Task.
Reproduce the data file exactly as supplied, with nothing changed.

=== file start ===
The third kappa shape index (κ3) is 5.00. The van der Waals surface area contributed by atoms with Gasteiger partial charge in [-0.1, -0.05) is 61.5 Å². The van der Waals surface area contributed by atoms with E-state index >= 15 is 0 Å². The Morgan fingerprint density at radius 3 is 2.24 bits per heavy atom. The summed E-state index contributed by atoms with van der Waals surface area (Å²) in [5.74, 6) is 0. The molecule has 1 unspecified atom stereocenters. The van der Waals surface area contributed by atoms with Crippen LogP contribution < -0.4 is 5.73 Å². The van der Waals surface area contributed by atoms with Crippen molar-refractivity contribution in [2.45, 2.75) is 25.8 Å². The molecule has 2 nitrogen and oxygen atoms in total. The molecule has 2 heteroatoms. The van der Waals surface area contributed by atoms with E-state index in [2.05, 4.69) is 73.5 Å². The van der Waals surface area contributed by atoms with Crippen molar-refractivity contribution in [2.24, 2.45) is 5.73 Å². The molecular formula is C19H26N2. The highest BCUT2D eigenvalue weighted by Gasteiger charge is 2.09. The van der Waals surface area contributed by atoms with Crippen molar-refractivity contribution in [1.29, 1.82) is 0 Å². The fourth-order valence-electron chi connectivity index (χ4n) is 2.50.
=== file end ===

The third kappa shape index (κ3) is 5.00. The van der Waals surface area contributed by atoms with Gasteiger partial charge in [-0.1, -0.05) is 61.5 Å². The van der Waals surface area contributed by atoms with E-state index >= 15 is 0 Å². The Morgan fingerprint density at radius 3 is 2.24 bits per heavy atom. The summed E-state index contributed by atoms with van der Waals surface area (Å²) in [5.74, 6) is 0. The molecule has 1 unspecified atom stereocenters. The van der Waals surface area contributed by atoms with Crippen LogP contribution < -0.4 is 5.73 Å². The van der Waals surface area contributed by atoms with Crippen molar-refractivity contribution in [2.45, 2.75) is 25.8 Å². The molecule has 2 nitrogen and oxygen atoms in total. The molecule has 2 heteroatoms. The van der Waals surface area contributed by atoms with E-state index in [2.05, 4.69) is 73.5 Å². The van der Waals surface area contributed by atoms with Crippen molar-refractivity contribution in [2.24, 2.45) is 5.73 Å². The molecular formula is C19H26N2. The highest BCUT2D eigenvalue weighted by Gasteiger charge is 2.09. The van der Waals surface area contributed by atoms with Crippen molar-refractivity contribution in [1.29, 1.82) is 0 Å². The fourth-order valence-electron chi connectivity index (χ4n) is 2.50.